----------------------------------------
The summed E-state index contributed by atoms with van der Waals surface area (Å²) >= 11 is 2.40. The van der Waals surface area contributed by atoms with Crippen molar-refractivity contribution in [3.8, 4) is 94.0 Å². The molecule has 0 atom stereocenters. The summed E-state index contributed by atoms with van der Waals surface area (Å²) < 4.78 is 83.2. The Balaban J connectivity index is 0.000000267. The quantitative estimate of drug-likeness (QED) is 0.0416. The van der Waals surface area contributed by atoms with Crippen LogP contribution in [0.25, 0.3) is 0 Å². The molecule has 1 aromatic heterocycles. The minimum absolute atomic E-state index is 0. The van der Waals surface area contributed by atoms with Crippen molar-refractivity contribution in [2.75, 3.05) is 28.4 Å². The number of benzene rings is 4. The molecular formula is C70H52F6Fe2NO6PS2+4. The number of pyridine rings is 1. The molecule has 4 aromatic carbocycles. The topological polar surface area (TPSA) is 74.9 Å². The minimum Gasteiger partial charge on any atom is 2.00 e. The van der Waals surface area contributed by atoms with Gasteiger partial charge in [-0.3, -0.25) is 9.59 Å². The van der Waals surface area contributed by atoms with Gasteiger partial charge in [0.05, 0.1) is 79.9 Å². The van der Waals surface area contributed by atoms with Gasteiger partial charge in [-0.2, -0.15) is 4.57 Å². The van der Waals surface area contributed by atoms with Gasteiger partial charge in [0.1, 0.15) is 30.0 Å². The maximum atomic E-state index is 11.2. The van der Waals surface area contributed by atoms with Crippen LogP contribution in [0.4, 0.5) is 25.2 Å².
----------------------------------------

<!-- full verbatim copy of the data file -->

The summed E-state index contributed by atoms with van der Waals surface area (Å²) >= 11 is 2.40. The van der Waals surface area contributed by atoms with Crippen molar-refractivity contribution in [3.8, 4) is 94.0 Å². The molecule has 0 atom stereocenters. The summed E-state index contributed by atoms with van der Waals surface area (Å²) < 4.78 is 83.2. The Balaban J connectivity index is 0.000000267. The quantitative estimate of drug-likeness (QED) is 0.0416. The van der Waals surface area contributed by atoms with Crippen LogP contribution in [0.25, 0.3) is 0 Å². The molecule has 1 aromatic heterocycles. The minimum absolute atomic E-state index is 0. The van der Waals surface area contributed by atoms with Crippen molar-refractivity contribution in [2.75, 3.05) is 28.4 Å². The number of benzene rings is 4. The molecular formula is C70H52F6Fe2NO6PS2+4. The number of pyridine rings is 1. The molecule has 4 aromatic carbocycles. The topological polar surface area (TPSA) is 74.9 Å². The minimum Gasteiger partial charge on any atom is 2.00 e. The van der Waals surface area contributed by atoms with Gasteiger partial charge in [-0.3, -0.25) is 9.59 Å². The van der Waals surface area contributed by atoms with Gasteiger partial charge in [0.05, 0.1) is 79.9 Å². The van der Waals surface area contributed by atoms with Gasteiger partial charge in [-0.2, -0.15) is 4.57 Å². The van der Waals surface area contributed by atoms with Gasteiger partial charge in [0.1, 0.15) is 30.0 Å². The maximum atomic E-state index is 11.2. The van der Waals surface area contributed by atoms with Crippen LogP contribution in [0.4, 0.5) is 25.2 Å².